5. You can buy index funds or exchange-traded funds for almost anything. There’s no excuse for home bias these days, anyway, since most investors can purchase a chunk of exposure to dozens of economies, industries, and market sectors from the comfort of a laptop. Think Indonesia will take off after its recent election? There’s an exchange-traded fund for that. Convinced that wind energy is the wave of the future? Here’s an index fund just for you.
These vehicles could completely transform investing. It will no longer be about the fundamentals of individual companies but rather about broad ideas and trends. Stock-pickers and brokers will have to change their definition of a hot tip. And some of the traditional indices, like the Dow Jones industrial average, will be too narrow or idiosyncratic to use as barometers for markets.
6. The average non-institutional investor is at a huge disadvantage. Back in 1980, institutions — from investment banks and pension funds to insurance companies and mutual funds — held only about a third of all stocks in the United States. By 2010, that share had doubled. These investors trade bigger blocks of shares than individuals and gather much more comprehensive information about the underlying assets (though they may not always use it).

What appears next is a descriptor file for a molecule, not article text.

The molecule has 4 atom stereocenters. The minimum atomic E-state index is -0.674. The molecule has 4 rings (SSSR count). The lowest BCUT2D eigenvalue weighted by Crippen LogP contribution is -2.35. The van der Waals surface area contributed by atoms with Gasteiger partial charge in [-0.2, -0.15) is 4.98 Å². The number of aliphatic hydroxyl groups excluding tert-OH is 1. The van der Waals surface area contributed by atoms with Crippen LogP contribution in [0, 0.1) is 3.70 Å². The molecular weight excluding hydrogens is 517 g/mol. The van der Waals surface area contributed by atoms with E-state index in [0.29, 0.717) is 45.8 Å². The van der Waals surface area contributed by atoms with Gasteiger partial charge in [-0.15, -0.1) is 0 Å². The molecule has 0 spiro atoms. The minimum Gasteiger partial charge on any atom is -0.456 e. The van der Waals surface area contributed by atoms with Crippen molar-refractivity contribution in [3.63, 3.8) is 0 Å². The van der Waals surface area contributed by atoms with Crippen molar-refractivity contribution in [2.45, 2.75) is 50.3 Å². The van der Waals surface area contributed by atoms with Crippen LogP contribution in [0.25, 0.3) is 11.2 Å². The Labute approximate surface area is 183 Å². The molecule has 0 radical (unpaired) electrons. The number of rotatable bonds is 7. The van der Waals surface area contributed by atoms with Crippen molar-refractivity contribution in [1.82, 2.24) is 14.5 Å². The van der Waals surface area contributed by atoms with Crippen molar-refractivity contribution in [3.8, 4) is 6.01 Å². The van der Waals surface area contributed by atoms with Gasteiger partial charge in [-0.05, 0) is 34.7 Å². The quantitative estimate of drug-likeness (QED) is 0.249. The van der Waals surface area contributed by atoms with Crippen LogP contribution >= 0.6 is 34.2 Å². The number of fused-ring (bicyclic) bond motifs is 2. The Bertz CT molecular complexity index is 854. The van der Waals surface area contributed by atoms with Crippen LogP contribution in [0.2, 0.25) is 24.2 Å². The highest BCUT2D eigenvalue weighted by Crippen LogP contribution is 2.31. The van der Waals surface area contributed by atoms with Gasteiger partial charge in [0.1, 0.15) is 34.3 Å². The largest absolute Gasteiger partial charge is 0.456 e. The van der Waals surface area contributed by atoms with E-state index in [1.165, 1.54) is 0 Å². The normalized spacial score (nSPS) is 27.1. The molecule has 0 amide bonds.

Moreover, they can trade more frequently and, when new information becomes available, more quickly. When American household investors are sleeping, institutions are buying and selling from far-flung trading floors. Trading foreign securities using news you read in the morning paper will only leave you chasing trains that have already left the station. So investors who reduce their home bias face a trade-off: more diversification and potentially better returns for less day-to-day control of their holdings. This trade-off could actually supply some useful discipline; in the face of institutional investors’ advantages, a buy-and-hold strategy that minimizes trading makes the most sense. But that doesn’t help household investors when they make their initial purchase.
And you know what? That’s fine. Household investors don’t have a right to the same economies of scale and access to information as the heavy hitters, just because they feel like playing the market. They can still protect themselves, though, by paying a little attention to the big changes. And the biggest one of all is the continuing integration of global capital markets.